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Pennsylvania College of Dental Surgery

Philadelphia, Pennsylvania


E-Travel has placed a digital copy of the 1904 PCDS Record online.  Volume I of the History of Dental Surgery has a history of the college, written by Dr. George W. Warren, who taught there.  P.C.D.S. also published the Dental Times.


Pennsylvania College of Dental Surgery was a continuation of Philadelphia College of Dental Surgery, a school that had closed in 1855 over a dispute about the awarding of honorary degrees. The new college, incorporated in April 1856, opened in October with 33 students.  In the spring commencement of 1857, there were 13 graduates.


Moving to a new location in 1863, P.C.D.S. continued to grow.  In 1872 it became the first dental school to admit women.  Though the male students petitioned for their removal, two women graduated in 1894, one ranking third in the class.  Each succeeding class had female representation.


In 1878 the University of Pennsylvania invited P.C.D.S. to become its dental college.  Requiring a unanimous vote, this offer was rejected.  When the University opened its own dental college, some PCDS students and faculty elected to transfer.  Nevertheless P.C.D.S. continued to operate, entering into an arrangement with Jefferson Medical College that allowed dental students to take classes toward a medical degree.



PCDS Banjo Club (PCDS Record, <>)

P.C.D.S. continued to strengthen its program; the initial two terms of five months each became three terms of seven months. Enrollment average more than 300 students, and graduation classes averaged more than 100 through the 1890’s.


Students at P.C.D.S. had access to the usual societies, fraternities and clubs.  The three societies—all local—were Pierce Dental Society, Women’s Dental Society, and the Litch Society of Stomatology.  P.C.D.S. had chapters of Psi Omega and Xi Psi Phi dental fraternities and  in 1877 received a chapter of Kappa Alpha social fraternity.  There were also an Arts and Science Club and a Gridiron Club.  A Glee Club and a Banjo Club provided musical entertainment.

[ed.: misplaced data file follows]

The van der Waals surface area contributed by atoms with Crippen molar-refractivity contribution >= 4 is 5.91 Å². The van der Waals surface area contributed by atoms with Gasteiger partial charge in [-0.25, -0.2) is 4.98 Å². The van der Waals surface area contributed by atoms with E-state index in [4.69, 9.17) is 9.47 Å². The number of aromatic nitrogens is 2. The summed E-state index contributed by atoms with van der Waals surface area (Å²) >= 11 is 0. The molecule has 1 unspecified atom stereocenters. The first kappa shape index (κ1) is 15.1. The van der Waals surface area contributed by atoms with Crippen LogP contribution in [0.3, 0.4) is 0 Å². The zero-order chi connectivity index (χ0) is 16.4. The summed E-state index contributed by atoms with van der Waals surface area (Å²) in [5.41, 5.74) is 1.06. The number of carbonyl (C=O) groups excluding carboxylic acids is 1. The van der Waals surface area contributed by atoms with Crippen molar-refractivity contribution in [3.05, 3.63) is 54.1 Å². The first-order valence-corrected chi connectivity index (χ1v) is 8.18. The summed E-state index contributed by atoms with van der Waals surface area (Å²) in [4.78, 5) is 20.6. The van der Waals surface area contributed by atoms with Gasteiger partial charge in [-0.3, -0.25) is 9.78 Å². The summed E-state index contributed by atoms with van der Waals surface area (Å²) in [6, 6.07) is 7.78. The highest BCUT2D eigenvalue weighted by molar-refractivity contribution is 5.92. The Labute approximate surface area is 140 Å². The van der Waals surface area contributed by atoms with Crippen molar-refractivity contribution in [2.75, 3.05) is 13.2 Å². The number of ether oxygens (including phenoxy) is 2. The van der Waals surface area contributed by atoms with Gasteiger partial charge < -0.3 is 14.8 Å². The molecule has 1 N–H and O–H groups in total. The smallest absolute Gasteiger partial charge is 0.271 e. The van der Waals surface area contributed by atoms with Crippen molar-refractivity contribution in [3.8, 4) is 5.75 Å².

The best known graduate of P.C.D.S. was John Henry “Doc” Holiday (above right), a native of Georgia, who received a D.D.S. degree in 1872.  


Without funds to modernize equipment, P.C.D.S. was forced to end its independent status in 1909, merging with the University of Pennsylvania.  



Bricks and Mortar

In 1863 increased enrollment caused the school to move to a new location at 10th and Arch Streets.  With the admission of women, increased enrollment, and a lengthened school term, the school continued to need more space.  This they found at the 12th and Filbert Street location.  The new location allowed for the first dissecting room at a dental college.  It also allowed P.C.D.S. to serve as a dental clinic for working class residents of the area.  Students and staff performed more than 3,000 dental procedures each year.  The final move was to the northeast corner of 11th and Clinton streets.  There P.C.D.S. constructed a three-story brick building with a one hundred foot frontage. The ground floor contained offices, two lecture rooms and the museum.  The second floor contained the main lecture room.  The third floor contained the dissecting rooms.


For a time it housed the Daniel Baugh Institute of Anatomy of Jefferson Medical College.  The building today is part of the Clinton Street Historic District, a part of the National Register since 1972.  



Like most colleges with large groups of young men, P.C.D.S. fielded a football team.  In 1896 the team lost to the Stevens Athletic Association at Camden, NJ 8-6 in one of the “cleanest games” ever played.  They also seem to have had a yearly match with Philadelphia Dental College, to whom they lost in both 1898 and 1899.



1899 view of the Clinton Street building.  Today the building is called Clinton Place, an upscale apartment complex.;view=1up;seq=6  accessed 10-29-2017

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